We begin this episode with the birth of some puppies that look like they’ve had a rough start to life. Each one is weighed, with the ones who fall short being incinerated.

One pup who is just below the correct weight gets a bit of a thumb on their scale. The scientist weighing them, Wilzig, writes down the proper weight. He later takes the puppy home to raise instead of putting them into what looks like an unforgiving training program.


Eventually, we see Wilzig put some blue glowing thing into his neck. When a soldier comes for him, Dog attacks the soldier, and the two escape.

Ella Purnell in Fallout.

We go from there to the wilderness, where Lucy is recovering from the last episode and enjoying a campfire at night. Wilzig and Dog come out of the shadows, saving Lucy from a bug monster. Wilzig tells Lucy she should go home. And if she’s not going to go home, she needs to evolve.

The next day Lucy finds her way to a town called Filly. As a Pennsylvanian, it hurts me to spell it that way. Lucy is entranced by this town, though clearly put off by the fact that no one is very nice here.

She eventually finds her way to a shop run by a delightful woman named Ma June. Ma doesn’t seem particularly interested in helping Lucy. Or, frankly, having Lucy in her shop.

Or in her town.

Eventually, Wilzig is tracked to this same shop, being tracked by The Ghoul. This is our final primary character. Lucy defends Wilzig, being aided at the last moment by Maximus.


Maximus, by the way, has been having a terrible time. After finally becoming a squire he’s disappointed to find that his knight, Knight Titus, is a terrible person.

Fortunately, Maximus doesn’t have to put up with Titus for long. After Titus gets the bright idea to go hunting, he’s attacked by a mutated bear. Maximus freezes, unable to save him. Then, well, he decides not to save him.

It was Titus’s idea to go hunt the bear, after all.

What worked

Walton Goggins in Fallout.

The first thing I want to draw attention to is the shootout scene at Filly. This scene checked every box a fight scene should check. It was fun to watch, with great effects. But it also gave us insight into the characters. Lucy is a decent fighter and has a strong moral compass. The Ghoul is callus and desensitized to death. And Maximus continues to be, well, sort of bad at this whole fighting thing. But with enough moral fortitude that we have a hard time blaming him.

Of course, I would be remiss if I didn’t mention the dog. Who’s name, as far as I’ve been able to ascertain, is just Dog. Which is fine. He doesn’t need to have a name to be a very good boy. He’s sweet, loyal, and fearless.


Also, puppies. Puppies are always great.

Finally, I’d like to shine a spotlight on Lucy’s reaction to the world at large. She is both amazed and terrified by everything. And while she certainly doesn’t want to be rude, she also doesn’t want to be taken advantage of. The best example of this is when she stops to ask for directions with a bright smile and a gun.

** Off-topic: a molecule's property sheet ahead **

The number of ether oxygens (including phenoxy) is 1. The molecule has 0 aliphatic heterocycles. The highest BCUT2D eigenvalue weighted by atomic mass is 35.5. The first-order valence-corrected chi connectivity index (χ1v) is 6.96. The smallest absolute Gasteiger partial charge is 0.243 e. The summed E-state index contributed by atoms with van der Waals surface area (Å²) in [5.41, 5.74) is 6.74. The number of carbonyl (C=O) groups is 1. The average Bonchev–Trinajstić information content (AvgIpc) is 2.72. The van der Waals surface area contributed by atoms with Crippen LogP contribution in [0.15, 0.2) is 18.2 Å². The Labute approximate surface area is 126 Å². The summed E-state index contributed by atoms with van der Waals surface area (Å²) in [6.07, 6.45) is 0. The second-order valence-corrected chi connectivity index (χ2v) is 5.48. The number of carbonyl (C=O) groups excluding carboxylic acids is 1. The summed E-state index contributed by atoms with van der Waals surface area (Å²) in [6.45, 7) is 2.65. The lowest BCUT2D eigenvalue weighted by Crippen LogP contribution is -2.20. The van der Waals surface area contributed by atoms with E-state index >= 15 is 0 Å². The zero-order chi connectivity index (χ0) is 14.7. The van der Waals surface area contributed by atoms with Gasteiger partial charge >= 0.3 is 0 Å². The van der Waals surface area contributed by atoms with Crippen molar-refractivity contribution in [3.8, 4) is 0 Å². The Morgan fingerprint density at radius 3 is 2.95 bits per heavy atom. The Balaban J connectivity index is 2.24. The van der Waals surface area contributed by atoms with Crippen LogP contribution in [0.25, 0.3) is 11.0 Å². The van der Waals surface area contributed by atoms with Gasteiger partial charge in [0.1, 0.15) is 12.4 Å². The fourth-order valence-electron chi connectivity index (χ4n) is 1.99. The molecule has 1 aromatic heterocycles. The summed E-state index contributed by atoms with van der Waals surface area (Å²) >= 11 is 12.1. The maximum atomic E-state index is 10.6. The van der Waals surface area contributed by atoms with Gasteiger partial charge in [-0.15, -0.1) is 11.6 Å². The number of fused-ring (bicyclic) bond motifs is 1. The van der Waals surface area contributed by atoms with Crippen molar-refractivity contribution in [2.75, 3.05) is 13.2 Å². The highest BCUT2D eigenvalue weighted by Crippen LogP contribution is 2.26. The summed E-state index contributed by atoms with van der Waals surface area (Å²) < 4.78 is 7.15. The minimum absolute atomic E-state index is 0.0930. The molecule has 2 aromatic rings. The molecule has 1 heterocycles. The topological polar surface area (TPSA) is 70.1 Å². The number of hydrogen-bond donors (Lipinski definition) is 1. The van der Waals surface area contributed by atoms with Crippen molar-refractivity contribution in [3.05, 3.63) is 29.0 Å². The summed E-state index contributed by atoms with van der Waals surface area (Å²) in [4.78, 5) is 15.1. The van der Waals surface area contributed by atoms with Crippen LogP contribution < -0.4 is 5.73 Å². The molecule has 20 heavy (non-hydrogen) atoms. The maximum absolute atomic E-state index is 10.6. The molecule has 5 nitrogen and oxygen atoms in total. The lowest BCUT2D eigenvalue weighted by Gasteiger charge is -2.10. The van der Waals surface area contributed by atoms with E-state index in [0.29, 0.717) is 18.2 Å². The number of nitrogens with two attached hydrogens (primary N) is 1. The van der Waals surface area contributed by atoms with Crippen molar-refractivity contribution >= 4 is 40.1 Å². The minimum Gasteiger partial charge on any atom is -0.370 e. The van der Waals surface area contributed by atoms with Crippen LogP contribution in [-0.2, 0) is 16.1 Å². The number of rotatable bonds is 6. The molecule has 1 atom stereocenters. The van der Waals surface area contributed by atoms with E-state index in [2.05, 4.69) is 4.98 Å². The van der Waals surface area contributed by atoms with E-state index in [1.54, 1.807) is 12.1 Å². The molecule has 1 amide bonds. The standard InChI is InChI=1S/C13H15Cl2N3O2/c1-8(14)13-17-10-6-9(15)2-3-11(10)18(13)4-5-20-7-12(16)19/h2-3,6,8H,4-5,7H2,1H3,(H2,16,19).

Once again, I don’t have anything bad to say about this episode. It was funny, dark, and fun to watch. I’m very much looking forward to the rest of the season. 4 out of 5 stars (4 / 5)

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Movies n TV

Fallout, The End



Launching with worldwide excitement, Fallout is based on the extremely popular game series of the same name. Fans of the series have waited with anticipation and trepidation to see if the Prime series would live up to the game.

Having now watched the first episode I can say that, so far, it’s successful.

The story

Our story begins with a children’s birthday party. A performer is there with his daughter, giving horse rides and taking pictures with the kids.


As much as the adults try to focus on the party and the kids, it’s impossible to ignore the looming threat of war that’s on everyone’s mind.

Of course, it’s during this party that war comes, and the bombs drop.

We then cut to after the war and into one of the vaults established to protect humankind and the American Way. For future reference, this is Vault 33. We meet Lucy, our first main character, who’s petitioning to be married to a man from Vault 32 to ensure DNA diversity.

On the wedding night, though, Lucy and the rest of Vault 33 are met with a horrible surprise. The group they let in is not in fact from Vault 32, but is instead a team of raiders from the surface. The raiders kill a lot of the vault dwellers and kidnap Lucy’s father.

We are then introduced to our second main character, Maximus. He is in training to become a Knight in the Brotherhood of Steel. And, well, he’s not doing great.


Things get worse when his best friend Dane becomes a squire before him. But when Dane is hurt, Maximus gets their spot.

Aaron Moten in Fallout.

We then go back to Lucy, who has decided to leave the vault and find her dad. Of course, the council of her vault doesn’t want her to go. So she is aided by her brother Norm and cousin Chet in a wild escape.

What worked